I first noted this when I was exploring password complexity. (Circa 2008? I’m not logged in to my Google account so I can’t check the old blog, assuming I even bothered to write about it there.) Unless you know how the attacker is going to attack, you cannot exactly assign how many bits a particular password has. On the other hand, if you want to check password complexity, being pessimistic (i.e. underestimating the entropy) is a good thing—take a couple of common password schemes as priors, choose the one with least entropy as an entropy estimate.

Anyway, suppose your password generation scheme is the “ideal” one where you use a CSPRNG / real RNG to generate a bunch of bits (e.g. 100 bits) which you then encode using hexadecimal or base64 or the like. The problem is that if you do this and in the overwhelmingly unlikely case that your password ends up matching a dictionary word (or has some “pattern” to it), you get hit because much more people use insecure password schemes! The problem is that the password prior distribution used should not be uniform; to maximise entropy you have to deliberately choose something unlikely, but not do so deterministically. This somewhat antagonistic password choosing procedure affects the password prior, but the main point is that it has low impact because most people don’t use good passwords.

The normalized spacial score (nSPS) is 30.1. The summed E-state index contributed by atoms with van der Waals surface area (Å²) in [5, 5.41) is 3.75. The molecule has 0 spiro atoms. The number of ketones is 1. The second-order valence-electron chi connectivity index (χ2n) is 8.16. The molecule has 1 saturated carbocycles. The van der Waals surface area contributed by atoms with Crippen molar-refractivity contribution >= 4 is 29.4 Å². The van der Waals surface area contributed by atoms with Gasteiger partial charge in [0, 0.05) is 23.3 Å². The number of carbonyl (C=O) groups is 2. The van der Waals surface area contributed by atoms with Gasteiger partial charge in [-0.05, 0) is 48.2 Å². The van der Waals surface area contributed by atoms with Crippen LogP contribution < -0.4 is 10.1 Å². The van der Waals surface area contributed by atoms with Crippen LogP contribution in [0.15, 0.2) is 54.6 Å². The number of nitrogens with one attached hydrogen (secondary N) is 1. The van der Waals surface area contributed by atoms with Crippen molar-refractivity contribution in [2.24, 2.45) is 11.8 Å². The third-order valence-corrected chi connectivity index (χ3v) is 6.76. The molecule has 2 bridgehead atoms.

The topic of passwords wasn’t what I thought I’d write about when I started this post, but that’s just how the post evolved. That is tangentially related to what I was originally going to write about, but it’s late and I want to sleep so maybe I’ll finish it off another day, but who am I kidding.